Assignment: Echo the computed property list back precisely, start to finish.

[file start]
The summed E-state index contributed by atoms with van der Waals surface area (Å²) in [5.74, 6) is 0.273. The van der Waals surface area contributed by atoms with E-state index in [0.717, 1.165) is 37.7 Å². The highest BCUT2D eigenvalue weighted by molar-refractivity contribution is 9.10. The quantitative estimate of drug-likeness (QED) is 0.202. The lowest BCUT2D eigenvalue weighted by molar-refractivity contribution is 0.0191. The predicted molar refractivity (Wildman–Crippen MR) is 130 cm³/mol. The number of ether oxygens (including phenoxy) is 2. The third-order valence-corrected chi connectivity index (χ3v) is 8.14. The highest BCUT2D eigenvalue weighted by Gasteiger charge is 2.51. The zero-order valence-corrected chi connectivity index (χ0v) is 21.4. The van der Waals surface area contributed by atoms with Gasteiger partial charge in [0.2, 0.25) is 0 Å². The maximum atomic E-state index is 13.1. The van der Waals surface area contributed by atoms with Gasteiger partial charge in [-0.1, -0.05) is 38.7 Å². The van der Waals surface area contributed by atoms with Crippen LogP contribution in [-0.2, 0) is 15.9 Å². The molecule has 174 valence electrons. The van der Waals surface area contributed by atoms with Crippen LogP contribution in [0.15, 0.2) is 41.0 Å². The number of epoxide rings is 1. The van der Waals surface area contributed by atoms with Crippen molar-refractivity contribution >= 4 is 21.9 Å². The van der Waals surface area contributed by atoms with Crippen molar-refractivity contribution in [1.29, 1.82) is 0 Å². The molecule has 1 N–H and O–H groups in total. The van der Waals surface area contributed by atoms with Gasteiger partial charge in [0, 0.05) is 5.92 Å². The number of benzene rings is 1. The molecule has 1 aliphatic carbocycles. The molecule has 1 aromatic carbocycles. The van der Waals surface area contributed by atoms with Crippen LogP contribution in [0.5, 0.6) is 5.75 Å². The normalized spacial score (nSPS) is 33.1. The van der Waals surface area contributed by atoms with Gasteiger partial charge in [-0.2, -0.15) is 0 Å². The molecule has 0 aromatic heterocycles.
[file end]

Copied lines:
The summed E-state index contributed by atoms with van der Waals surface area (Å²) in [5.74, 6) is 0.273. The van der Waals surface area contributed by atoms with E-state index in [0.717, 1.165) is 37.7 Å². The highest BCUT2D eigenvalue weighted by molar-refractivity contribution is 9.10. The quantitative estimate of drug-likeness (QED) is 0.202. The lowest BCUT2D eigenvalue weighted by molar-refractivity contribution is 0.0191. The predicted molar refractivity (Wildman–Crippen MR) is 130 cm³/mol. The number of ether oxygens (including phenoxy) is 2. The third-order valence-corrected chi connectivity index (χ3v) is 8.14. The highest BCUT2D eigenvalue weighted by Gasteiger charge is 2.51. The zero-order valence-corrected chi connectivity index (χ0v) is 21.4. The van der Waals surface area contributed by atoms with Gasteiger partial charge in [0.2, 0.25) is 0 Å². The maximum atomic E-state index is 13.1. The van der Waals surface area contributed by atoms with Gasteiger partial charge in [-0.1, -0.05) is 38.7 Å². The van der Waals surface area contributed by atoms with Crippen LogP contribution in [-0.2, 0) is 15.9 Å². The molecule has 174 valence electrons. The van der Waals surface area contributed by atoms with Crippen LogP contribution in [0.15, 0.2) is 41.0 Å². The number of epoxide rings is 1. The van der Waals surface area contributed by atoms with Crippen molar-refractivity contribution >= 4 is 21.9 Å². The van der Waals surface area contributed by atoms with Crippen molar-refractivity contribution in [1.29, 1.82) is 0 Å². The molecule has 1 N–H and O–H groups in total. The van der Waals surface area contributed by atoms with Gasteiger partial charge in [0, 0.05) is 5.92 Å². The number of benzene rings is 1. The molecule has 1 aliphatic carbocycles. The molecule has 1 aromatic carbocycles. The van der Waals surface area contributed by atoms with Crippen LogP contribution in [0.5, 0.6) is 5.75 Å². The normalized spacial score (nSPS) is 33.1. The van der Waals surface area contributed by atoms with Gasteiger partial charge in [-0.2, -0.15) is 0 Å². The molecule has 0 aromatic heterocycles.